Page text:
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The city of Hot Springs is moving forward on plans to create more workforce housing in the city. 

Hot Springs' housing market is stratified, having many low value housing properties and many high value properties, with not much in between. This median priced housing shortage makes recruiting working professionals to the city challenging, as they find it difficult or impossible to find a home within their budgetary means. 

There are two major contributing factors to Hot Springs' housing issue. First, Hot Springs is a desirable place to live. It is the "banana belt of the banana belt." With the Southern Hill's, generally, temperate climate and quick access to all the Black Hills has to offer, property values tend to be higher. 

The second major factor is Hot Springs' geographic isolation. There aren't many building materials produced close by. This means contractors must ship material to Hot Springs. 

The combination of high property values and high overhead for materials tends to discourage builders from pursuing median value homes, as the profit margin isn't enough to justify the investment. 

The city of Hot Springs is working on a number of resolutions to encourage the building of more median income homes.  

The old water fill station on Canton Avenue and the armory located east of Butler Park are both sites the city is looking into developing. 

Both properties are owned by the city. The vacant lot north of the armory is privately owned, but the city is looking into acquiring it. 

In order to make it financially reasonable for contractors to build median income homes on the properties, the city is planning on opening home construction proposals. The proposals will be for single family homes or duplexes. Whatever company is awarded the bid will be able to buy the property at a negotiated discount, hopefully mitigating some of the overhead associated with constructing median value homes.  

Depending on whether or not the city acquires the lot north of the armory, and what kind of homes are built, the property could yield as many as seven new homes. 

The water fill station property was already subdivided into four lots a few years ago. These lots could produce four to eight new homes. 

Currently, these lots generate no tax revenue for the city. As they are bought, developed and sold, the city should see an increase in its tax base.  

Another project the city is working on is implementing a tax rebate for improvements to residential structures.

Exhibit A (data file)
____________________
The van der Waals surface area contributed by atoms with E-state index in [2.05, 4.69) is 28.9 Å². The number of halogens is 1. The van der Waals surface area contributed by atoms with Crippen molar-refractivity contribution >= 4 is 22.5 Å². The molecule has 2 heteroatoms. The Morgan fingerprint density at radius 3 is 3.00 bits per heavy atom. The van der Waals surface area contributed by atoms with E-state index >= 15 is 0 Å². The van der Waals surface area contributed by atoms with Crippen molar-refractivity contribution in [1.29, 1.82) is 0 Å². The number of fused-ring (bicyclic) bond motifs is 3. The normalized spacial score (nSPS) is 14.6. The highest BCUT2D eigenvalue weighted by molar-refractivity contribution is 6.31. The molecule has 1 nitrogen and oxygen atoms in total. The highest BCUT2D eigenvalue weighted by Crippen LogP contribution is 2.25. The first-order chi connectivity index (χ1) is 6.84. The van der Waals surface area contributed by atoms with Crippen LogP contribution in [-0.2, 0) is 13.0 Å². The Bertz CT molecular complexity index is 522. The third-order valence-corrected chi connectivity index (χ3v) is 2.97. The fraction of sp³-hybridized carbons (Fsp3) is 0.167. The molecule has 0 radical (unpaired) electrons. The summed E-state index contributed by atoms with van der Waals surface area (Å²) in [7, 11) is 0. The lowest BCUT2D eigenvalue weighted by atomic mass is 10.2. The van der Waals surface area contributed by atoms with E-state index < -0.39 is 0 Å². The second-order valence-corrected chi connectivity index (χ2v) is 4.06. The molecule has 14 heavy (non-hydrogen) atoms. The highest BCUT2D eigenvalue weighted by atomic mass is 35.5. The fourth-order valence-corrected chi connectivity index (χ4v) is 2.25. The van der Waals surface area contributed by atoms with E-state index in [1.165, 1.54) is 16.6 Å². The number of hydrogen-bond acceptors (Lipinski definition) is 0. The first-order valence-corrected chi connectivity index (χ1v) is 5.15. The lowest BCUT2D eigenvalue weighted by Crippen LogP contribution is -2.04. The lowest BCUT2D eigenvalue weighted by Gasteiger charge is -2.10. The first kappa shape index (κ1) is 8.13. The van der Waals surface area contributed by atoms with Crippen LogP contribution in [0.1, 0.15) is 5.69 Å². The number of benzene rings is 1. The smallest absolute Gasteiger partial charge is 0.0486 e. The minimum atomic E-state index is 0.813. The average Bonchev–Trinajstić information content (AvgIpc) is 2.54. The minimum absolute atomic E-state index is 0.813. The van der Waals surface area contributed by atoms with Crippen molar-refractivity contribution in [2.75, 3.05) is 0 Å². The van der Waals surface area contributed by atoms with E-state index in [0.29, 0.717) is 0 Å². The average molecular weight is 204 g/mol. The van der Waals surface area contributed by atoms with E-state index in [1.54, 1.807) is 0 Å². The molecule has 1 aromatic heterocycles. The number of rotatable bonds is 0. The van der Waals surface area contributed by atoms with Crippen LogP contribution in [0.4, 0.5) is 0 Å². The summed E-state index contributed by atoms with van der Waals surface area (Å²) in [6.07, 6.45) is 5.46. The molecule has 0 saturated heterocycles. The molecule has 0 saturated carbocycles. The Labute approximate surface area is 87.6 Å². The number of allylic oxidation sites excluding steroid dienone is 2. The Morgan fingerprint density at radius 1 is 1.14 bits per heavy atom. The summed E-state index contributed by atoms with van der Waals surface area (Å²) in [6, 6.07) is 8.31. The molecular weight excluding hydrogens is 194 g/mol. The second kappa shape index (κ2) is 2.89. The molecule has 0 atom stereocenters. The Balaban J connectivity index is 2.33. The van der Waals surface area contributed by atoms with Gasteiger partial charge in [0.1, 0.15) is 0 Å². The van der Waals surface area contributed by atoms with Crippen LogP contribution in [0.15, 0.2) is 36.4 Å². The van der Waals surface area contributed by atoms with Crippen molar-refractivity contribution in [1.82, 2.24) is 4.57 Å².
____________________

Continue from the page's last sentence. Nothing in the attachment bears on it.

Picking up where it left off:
"We have an older housing stock that needs to be updated," said Kim Barbieri, Hot Springs city administrator. 

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The rebate has yet to be adopted as an official city ordinance. Under the proposal, property owners would be able to apply to a five year tax rebate on improvements to their residential properties after a project was completed. 

The rebate would be the difference between the property's assessed value prior to renovation and the new assessed value of the property. Owners would still be taxed on the original value of their property until the end of the five year period. 

The program will function as an incentive to improve existing properties by alleviating some of the immediate overhead associated with remodeling.

Also, the rebate would stay with the property for five years, regardless of owner. If a person were to make qualifying improvements to their structure and sell it, the new owners would retain the remaining years on the rebate. 

The city is also working toward an updated vacant structure registry. Completing the registry will be an valuable resource for first responders, who need to know what kind of building they are responding to for safety reasons.  

As a consequence of the registry, many owners of vacant structures opted to sell their properties, opening more available homes to potential Hot Springs residents. 

Between the registry, tax rebate and development on city property, the city of Hot Springs is working hard to remedy the lack of median value homes in the community. 

Making these homes more available could potentially make it easier to recruit and retain working professionals to the area, as they are currently finding it challenging to find a place to live. 

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